Birmingham Art Association

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The Birmingham Art Association (BAA), founded in 1908 as the Birmingham Art Club is an independent non-profit association of visual and performing artists, arts enthusiasts, writers, and musicians for most of the last century, and the the oldest arts organization in the region. BAA particularly supports the efforts of emerging artists. It supports a gallery and publishes the Birmingham Arts Journal for that purpose.

In 1908, Birmingham artists Della Dryer, Willie McLaughlin, Alice Rumph and Mamie Holfield, formed the group to promote the arts in the city. They drew together 57 charter members and soon were entertaining such celebrities as Giuseppe Moretti, who had created the sculpture of Vulcan just four years prior. Famed landscape and portrait painter Nicholas R. Brewer lectured to the members in the 1920s.

Notable figures from the Birmingham Art Club were Dixie Bibb Graves, Belle Comer, Carrie Hill, Hugh Daniel, Cooper Green, and Mervyn Sterne. The club participated in numerous service projects in the 1930s and 1940s, decorating parade floats, preparing the Tutwiler Hotel for a visit by a French orchestra, making scrapbooks for soldiers and taking sign-painting assignments from the War Department.

As its primary fund-raising activity, the club held an annual Sidewalk Art Show in Woodrow Wilson Park (now Linn Park), beginning in 1938. That show, now organized by Operation New Birmingham, continues as the Magic City Art Connection.

In 1940, starting with a trust left to it by Mamie Fogarty, the club created a committee to pursue funds for the creation of a museum for Birmingham. With support of the Junior League and the Birmingham City Commission, the Birmingham Museum of Art held its first public exhibition in 1951. The BAA started the Birmingham Festival of Arts soon after, and began a continuing tradition of holding juried and non-juried exhibitions of the work of its members.

With a major bequest from Hallie Wells, the widow of First National Bank of Birmingham president Oscar Wells, the project to construct a municipal museum was able to move forward. The museum's governing board was primarily comprised of businessmen, with the Art Club serving only informally in an advisory capacity. Nevertheless, as a supporting organization with ties to the grand new institution, the Art Club attracted 1,200 members by 1955.

The Birmingham Art Club was re-incorporated in 1962 under its present name. During the 1960s a growing rift between conservative and progressive members of the Association was amplified by the establishment of an Alabama Ballet Company by the older group, in apparent competition with the Birmingham Civic Ballet, prominently supported by Bobbie Gaffard and Virginia Simpson, who, with her husband, Joe, were among the representatives of the progressive bloc in the Art Association. In order to promote change, the progressives began recruiting more young members from UAB and Birmingham-Southern College. Prior to a showdown vote for new officers on May 15, 1969 a procedural objection was raised to allowing the new members to vote before they had been "elected to membership" by the Association. The vote was postponed to June 13, at which time a new group of officers, led by architect Fritz Woehle as candidate for president, won handily.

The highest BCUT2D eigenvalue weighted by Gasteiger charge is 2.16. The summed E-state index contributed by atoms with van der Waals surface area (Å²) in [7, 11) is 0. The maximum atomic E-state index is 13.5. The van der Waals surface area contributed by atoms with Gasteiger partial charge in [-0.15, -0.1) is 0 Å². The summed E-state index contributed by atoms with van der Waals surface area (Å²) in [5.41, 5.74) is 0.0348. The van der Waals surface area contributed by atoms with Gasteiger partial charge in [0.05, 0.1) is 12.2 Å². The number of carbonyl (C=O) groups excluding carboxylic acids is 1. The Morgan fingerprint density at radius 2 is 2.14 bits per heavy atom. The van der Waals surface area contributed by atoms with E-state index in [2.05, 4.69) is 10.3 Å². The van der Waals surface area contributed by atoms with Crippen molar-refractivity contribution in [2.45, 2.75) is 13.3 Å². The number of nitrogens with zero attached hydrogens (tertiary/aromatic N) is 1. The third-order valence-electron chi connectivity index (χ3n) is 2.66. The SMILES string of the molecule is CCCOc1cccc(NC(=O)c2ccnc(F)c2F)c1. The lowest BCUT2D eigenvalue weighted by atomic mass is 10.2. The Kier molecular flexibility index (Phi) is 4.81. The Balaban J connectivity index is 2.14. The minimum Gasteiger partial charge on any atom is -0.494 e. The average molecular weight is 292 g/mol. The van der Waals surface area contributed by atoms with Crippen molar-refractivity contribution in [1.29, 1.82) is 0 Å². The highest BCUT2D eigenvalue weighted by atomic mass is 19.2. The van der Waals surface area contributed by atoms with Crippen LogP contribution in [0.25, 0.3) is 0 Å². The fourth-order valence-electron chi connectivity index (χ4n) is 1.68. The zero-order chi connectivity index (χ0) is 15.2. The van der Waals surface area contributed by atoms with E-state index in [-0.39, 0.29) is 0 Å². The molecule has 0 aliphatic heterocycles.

Among the many new ventures undertaken by the Association were a lecture series on contemporary art, and a recurring exhibition of kinetic art at UAB. Despite its intentions, the renewed organization still had little influence over the museum board. In the late 1980s, the BAA still had its offices in the museum. Peggy Ragland was its secretary at this time and the BAA had many members including Anne Arrasmith, Mary Burnham, Jon Coffelt, Beverley Erdreich, Frank Fleming, Patricia Gaines, Joe Hardin, Patter Hellstrom, Edward Lee Hendricks, Barbara Hirshowitz, Lou Hollingsworth, Martha Hopkins, Armor Keller, Betty Kent, Janice Kluge, Cordray Parker, Judith Taylor Rogers, Anita Ronderos, Toni Tully, and Carolyn Wade among many others.

In the early 1990s the BAA decided to split from the museum for lack of spaces committed by the Birmingham Museum of Art to show its members' work. After secession the BAA reopened on 2nd Avenue North. Its current gallery is at 3205 2nd Avenue South.

The Storyteller fountain sculpted by Frank Fleming in 1991 as a memorial to Malcom McRae, was commissioned by the Birmingham Art Association.



  • Caldwell, Lily May (September 28, 1955) "Art Assn. shoulders new duties" The Birmingham News, p. 31
  • Bidwell, Rebecca & Jim Reed (n. d.) "A Brief History of Birmingham Art Association" Birmingham Art Association website - accessed December 24, 2006
  • Cather, Patrick (1991) "The Birmingham Art Association in 1969: Changing of the Guard" Birmingham: Cather & Brown Books

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